With the cost of gas still near record highs and crude oil prices rising and falling like a ride at Six Flags, drilling for oil has been capturing imaginations and grabbing headlines. But caveat emptor: misinformation abounds. In one case a recent graphic by a respected news service painted a rosier picture of our nation's resources than the facts would indicate.
Take a look at the graphic. The black text shows the original as it appeared in newspapers; the text in red shows our corrections. The bottom line: lifting all bans on offshore drilling will make about an additional 18 (not 115) billion barrels available for drilling.
Corrections (in red) to an oil-drilling graphic published in June 2008 by McClatchy Newspapers
So Where Does the Estimate of 115 Billion Barrels Come From?
The "115 billion barrels" number corresponds to the United States' total endowment of technically recoverable offshore oil (see this Congressional report [pdf]). The operative word in this category is "endowment." It includes both:
- an estimate of what is remaining in the ground (in terms of discovered resources and future finds) and
- the amount of oil we have already recovered and used (in oil-world jargon this is the cumulative production).
Since the debate is about how much oil we can get from opening up offshore fields for drilling, we clearly cannot count the oil we have already used -- some 14 billion barrels. Subtracting that from 115 leaves us with 101 billion barrels.
But there is another problem: the remaining 101 billion barrels include some 15 billion barrels of oil in fields that have already been discovered and to which oil companies already have access. If they already have access to them, those barrels clearly do not represent oil that can be gotten by opening new oil fields. When we subtract these 15 billion barrels, we are left with 86 billion barrels -- the so-called undiscovered technically recoverable resource (UTRR). (See report [pdf].) The UTRR is the total undiscovered potential oil resources we think
might be in the ground based on geologic knowledge and theory (see our glossary for more on UTTR).
This UTRR is what the offshore drilling discussion has really been
about -- or should have been about. Hence, the change in title.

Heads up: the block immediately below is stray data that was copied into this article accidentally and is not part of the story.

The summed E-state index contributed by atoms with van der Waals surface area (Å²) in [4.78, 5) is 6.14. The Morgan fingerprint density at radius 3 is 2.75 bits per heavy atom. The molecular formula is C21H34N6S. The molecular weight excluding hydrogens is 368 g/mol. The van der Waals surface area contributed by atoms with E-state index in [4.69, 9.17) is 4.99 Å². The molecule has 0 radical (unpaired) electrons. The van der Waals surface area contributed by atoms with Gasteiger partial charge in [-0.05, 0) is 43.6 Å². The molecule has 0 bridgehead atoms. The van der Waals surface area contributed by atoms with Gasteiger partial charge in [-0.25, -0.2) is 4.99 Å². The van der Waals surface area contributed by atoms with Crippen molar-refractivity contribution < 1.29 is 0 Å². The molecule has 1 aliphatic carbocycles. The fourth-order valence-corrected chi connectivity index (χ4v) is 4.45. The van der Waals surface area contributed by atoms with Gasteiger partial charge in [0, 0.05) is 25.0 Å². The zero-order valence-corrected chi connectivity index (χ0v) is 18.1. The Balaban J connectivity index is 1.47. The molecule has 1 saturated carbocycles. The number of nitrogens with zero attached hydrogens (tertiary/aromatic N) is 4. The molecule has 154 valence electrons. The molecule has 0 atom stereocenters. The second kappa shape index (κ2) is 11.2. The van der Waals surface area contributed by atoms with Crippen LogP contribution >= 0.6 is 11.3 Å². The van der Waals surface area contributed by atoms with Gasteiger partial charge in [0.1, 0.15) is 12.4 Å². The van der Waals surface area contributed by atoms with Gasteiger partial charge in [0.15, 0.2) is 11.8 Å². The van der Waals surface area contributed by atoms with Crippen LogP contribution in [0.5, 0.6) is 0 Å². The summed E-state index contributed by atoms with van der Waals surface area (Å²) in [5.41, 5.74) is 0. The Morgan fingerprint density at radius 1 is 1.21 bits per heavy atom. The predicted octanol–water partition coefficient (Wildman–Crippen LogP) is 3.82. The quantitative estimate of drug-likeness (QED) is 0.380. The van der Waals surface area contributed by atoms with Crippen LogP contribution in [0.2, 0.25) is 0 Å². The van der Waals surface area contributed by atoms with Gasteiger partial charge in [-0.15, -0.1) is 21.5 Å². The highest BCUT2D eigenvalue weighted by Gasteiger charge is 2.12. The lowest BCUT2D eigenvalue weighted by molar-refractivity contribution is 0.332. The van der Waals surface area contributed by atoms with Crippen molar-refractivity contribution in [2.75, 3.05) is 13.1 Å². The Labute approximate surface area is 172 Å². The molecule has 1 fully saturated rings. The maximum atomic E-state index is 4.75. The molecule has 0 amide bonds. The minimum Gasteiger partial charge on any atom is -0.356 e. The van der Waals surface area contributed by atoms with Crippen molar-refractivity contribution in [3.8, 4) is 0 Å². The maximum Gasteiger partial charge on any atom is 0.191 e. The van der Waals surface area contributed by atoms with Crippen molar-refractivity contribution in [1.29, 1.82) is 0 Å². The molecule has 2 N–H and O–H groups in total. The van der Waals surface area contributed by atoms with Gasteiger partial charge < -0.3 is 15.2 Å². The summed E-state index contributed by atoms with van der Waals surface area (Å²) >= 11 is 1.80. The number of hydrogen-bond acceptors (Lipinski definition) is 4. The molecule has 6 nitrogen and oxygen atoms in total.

To underline the point, let me reiterate: the total offshore UTRR for the United States is estimated at 86 billion barrels.
Potential Offshore Oil Resources: Very Speculative
It's important to note that UTRR is an estimated, undiscovered resource without consideration of how much money it would take to get it to the pump. In other words, there is no guarantee that it's really there and if it is, that it would be economically viable to produce.
Offshore Potential Resources: Most Is Already Available for Drilling
To date, most of our offshore drilling has been concentrated in the Gulf of Mexico. From the corrected graphic you can see that at 45 billion barrels, about 50 percent of our undiscovered technically recoverable offshore oil resource is located in the gulf. Alaska holds another 31 percent of our offshore UTRR.
What most people don't realize is that oil companies already have access to 90 percent of the gulf's UTRR and 100 percent of UTTR located off the coast of Alaska. Only some of the eastern part of the gulf, which is estimated to hold about 4 billion barrels of UTRR, has remained off limits to leasing. But opening up this part of the gulf is not currently on the table, as this region is closed to drilling under a separate Congressional ban that will remain in effect until 2022.
How Much Potential Oil Is At Stake
So the drilling bans Congress has allowed to expire will only open up offshore lands along the Atlantic and Pacific coasts, giving us access to about 14 billion barrels of undiscovered technically recoverable oil. If Congress also lifted the ban on drilling off Florida's coast, the additional 4 billion barrels this region is thought to hold would bring the total to 18 billion barrels.
So, here's the bottom line. The debate that has consumed our nation has been about 18 billion barrels of offshore oil that may or may not be there and/or may or may not be economically recoverable to produce. That's a whole lot less than the 115 billion barrels that appeared in our newspapers.
"Report to Congress: Comprehensive Inventory of U.S. OCS Oil and Natural Gas Resources," Minerals Management Service -
"Assessment of Undiscovered Technically Recoverable
Oil and Gas Resources of the Nation's Outer Continental
Shelf, 2006," Minerals Management Service -
Dr. Bill Chameides is a member of the National Academy of Sciences and the dean of Duke University's Nicholas School of the Environment. He blogs regularly at www.thegreengrok.com.
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